Tacoma woman with TB could be jailed for refusing treatment
Law enforcement might soon get involved in a tuberculosis case in Pierce County.
A Tacoma woman with contagious tuberculosis is refusing to self-isolate and accept treatment, despite more than one court order mandating that she do so.
“The risk to the public here is very low,” said Nigel Turner, the county health department’s director of communicable disease control. “But we want to make sure this is isolated effectively to prevent any risk.”
Turner said the next step in cases like this is usually to put the person in jail, in a negative-pressure unit so they can’t infect others while they receive medical treatment.
Even once someone with tuberculosis has started treatment, it can take several weeks to several months until they are no longer contagious and can leave isolation, in this case jail. A full course of treatment can take six to nine months. The treatment can have unpleasant side effects.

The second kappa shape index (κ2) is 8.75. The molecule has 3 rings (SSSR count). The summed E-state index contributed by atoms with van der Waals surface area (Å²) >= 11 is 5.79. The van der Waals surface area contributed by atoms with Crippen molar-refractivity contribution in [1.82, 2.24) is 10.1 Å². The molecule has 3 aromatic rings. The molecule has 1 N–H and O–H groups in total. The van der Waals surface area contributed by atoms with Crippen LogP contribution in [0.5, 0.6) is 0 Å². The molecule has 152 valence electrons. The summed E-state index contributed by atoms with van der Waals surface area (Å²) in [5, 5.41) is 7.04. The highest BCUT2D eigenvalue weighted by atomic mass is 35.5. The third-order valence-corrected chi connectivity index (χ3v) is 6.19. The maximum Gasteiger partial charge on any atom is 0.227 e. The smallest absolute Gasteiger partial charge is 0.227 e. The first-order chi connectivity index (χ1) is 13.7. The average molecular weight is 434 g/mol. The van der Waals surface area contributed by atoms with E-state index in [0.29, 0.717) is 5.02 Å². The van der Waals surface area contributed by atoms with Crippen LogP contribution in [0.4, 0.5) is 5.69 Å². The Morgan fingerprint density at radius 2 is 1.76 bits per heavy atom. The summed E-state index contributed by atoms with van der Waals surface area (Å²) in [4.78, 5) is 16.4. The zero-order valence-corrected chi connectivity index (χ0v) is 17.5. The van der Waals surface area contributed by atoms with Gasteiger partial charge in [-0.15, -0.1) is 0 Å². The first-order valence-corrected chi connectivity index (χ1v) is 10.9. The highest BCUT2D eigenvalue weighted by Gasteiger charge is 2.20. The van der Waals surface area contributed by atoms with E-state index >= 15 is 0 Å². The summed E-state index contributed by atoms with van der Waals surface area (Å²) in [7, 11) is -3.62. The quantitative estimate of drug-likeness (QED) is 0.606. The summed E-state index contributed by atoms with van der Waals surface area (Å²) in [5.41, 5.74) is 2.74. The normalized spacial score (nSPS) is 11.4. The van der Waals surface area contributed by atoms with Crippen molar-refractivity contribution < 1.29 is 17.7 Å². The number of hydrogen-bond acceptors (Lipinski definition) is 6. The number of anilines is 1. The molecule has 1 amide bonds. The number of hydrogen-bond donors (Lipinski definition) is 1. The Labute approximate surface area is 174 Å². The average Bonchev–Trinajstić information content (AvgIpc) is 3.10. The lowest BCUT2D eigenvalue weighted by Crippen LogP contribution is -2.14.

The health department has been trying to get the woman to isolate and accept treatment for more than a year and has offered support to make that happen.
As far as the department has been able to determine, she has not infected anyone with tuberculosis during that time. You have to be in the same room as someone with active TB for several hours to be infected. The health department has tested those who have had close contact with the woman.
About 20 to 25 people per year get active tuberculosis in Pierce County, Turner said. Most willingly work with the department to isolate.
“I think in the last 20 years, we've had about three where we've needed to go to kind of the legal recourse around court orders in order to get compliance,” he said. “It's very much a last resort. It's not something we want to do.”
Turner said the department takes these steps only for tuberculosis cases, not for any other diseases, because there is no widely available tuberculosis vaccine, and people with active disease are contagious for a long time.